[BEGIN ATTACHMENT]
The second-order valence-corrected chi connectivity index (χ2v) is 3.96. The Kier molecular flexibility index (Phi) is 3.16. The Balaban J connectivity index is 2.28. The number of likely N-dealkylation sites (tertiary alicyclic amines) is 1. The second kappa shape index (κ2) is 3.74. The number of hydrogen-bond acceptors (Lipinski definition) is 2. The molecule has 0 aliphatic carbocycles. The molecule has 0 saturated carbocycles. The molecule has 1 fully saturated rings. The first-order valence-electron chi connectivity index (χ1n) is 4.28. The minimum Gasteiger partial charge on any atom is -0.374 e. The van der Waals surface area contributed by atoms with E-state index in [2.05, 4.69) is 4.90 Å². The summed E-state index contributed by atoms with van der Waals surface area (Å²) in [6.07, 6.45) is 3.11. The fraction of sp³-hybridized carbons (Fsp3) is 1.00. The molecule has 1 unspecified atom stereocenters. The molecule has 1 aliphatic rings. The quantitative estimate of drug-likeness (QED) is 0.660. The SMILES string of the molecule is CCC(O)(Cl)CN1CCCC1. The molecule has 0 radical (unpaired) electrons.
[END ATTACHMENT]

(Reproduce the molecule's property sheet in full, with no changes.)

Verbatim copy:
The second-order valence-corrected chi connectivity index (χ2v) is 3.96. The Kier molecular flexibility index (Phi) is 3.16. The Balaban J connectivity index is 2.28. The number of likely N-dealkylation sites (tertiary alicyclic amines) is 1. The second kappa shape index (κ2) is 3.74. The number of hydrogen-bond acceptors (Lipinski definition) is 2. The molecule has 0 aliphatic carbocycles. The molecule has 0 saturated carbocycles. The molecule has 1 fully saturated rings. The first-order valence-electron chi connectivity index (χ1n) is 4.28. The minimum Gasteiger partial charge on any atom is -0.374 e. The van der Waals surface area contributed by atoms with E-state index in [2.05, 4.69) is 4.90 Å². The summed E-state index contributed by atoms with van der Waals surface area (Å²) in [6.07, 6.45) is 3.11. The fraction of sp³-hybridized carbons (Fsp3) is 1.00. The molecule has 1 unspecified atom stereocenters. The molecule has 1 aliphatic rings. The quantitative estimate of drug-likeness (QED) is 0.660. The SMILES string of the molecule is CCC(O)(Cl)CN1CCCC1. The molecule has 0 radical (unpaired) electrons.